Let’s take a time-trip back to the year 2000 – when the original Sims was released. Back then, things with the franchise was completely different. Downloadable content and updates were almost non-existent, so companies had to ensure games released without any problems.
Flash forward to now, and The Sims franchise doesn’t have the same feeling it once did. For awhile, things were great – Even though The Sims 4 originally received lots of criticism, some of it died down once EA brought back older features. These features included pools, toddlers, and terrain tools.
However, it looks like the original hype and wonder that powered that franchise won’t be coming back. Within the last few months, if not years, fans have had lots to say about how the developers were handling the game. One of these problems seems to be when packs are released with bugs, and poor content.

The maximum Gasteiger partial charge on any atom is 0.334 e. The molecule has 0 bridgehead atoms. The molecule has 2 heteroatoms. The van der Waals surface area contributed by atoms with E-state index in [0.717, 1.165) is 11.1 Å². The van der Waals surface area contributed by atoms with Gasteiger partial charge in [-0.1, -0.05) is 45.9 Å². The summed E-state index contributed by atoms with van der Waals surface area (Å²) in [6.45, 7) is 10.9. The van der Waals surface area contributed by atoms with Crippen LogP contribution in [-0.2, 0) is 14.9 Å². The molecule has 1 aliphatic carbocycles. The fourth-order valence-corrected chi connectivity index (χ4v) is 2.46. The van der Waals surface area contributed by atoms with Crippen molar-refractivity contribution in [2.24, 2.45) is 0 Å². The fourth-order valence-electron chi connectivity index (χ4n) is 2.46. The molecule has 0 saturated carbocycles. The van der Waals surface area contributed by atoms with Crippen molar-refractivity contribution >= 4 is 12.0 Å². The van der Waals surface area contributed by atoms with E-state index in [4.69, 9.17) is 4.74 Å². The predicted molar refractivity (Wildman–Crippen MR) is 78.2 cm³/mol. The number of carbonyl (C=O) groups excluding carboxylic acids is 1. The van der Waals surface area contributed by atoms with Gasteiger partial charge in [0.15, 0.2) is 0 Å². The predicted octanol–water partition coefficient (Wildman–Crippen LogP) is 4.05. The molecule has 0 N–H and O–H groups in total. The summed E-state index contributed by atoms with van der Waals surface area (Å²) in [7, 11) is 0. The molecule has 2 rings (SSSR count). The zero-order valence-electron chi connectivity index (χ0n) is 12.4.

The latest release, The Sims 4: Realm of Magic is powering some of this criticism. Some of this comes from videos, where fans are pointing out poor content and design. It doesn’t stop there – players are also experiencing game crashes, along with other performance problems.
You can say that “these problems are only in one pack”, but that’s not true. These same problems have been going on ever since the Sims 4 was released. When all of these packs are costing a minimum of $20.00, it can be very hard for some people to stay fans. The average player has at least five packs, which takes a big chunk out of your wallet.
I can honestly say that I am shocked and disappointed at the state of my favorite game franchise. They have the most excited, creative, and friendly community I’ve ever seen and yet they choose to take it for granted and exploit their fans love and dedication in exchange for 1/?
— M (@Municorny_) September 10, 2019
If the developers don’t get things straightened out, they need to rethink their prices. Paying between $20-$40 for broken content is not fun.
Not only that, but problems like this will eventually fall over into The Sims 5. To be even more dramatic, there might not even be a Sims 5 at this rate. Games who don’t perform well, or generate enough revenue, are eventually killed off.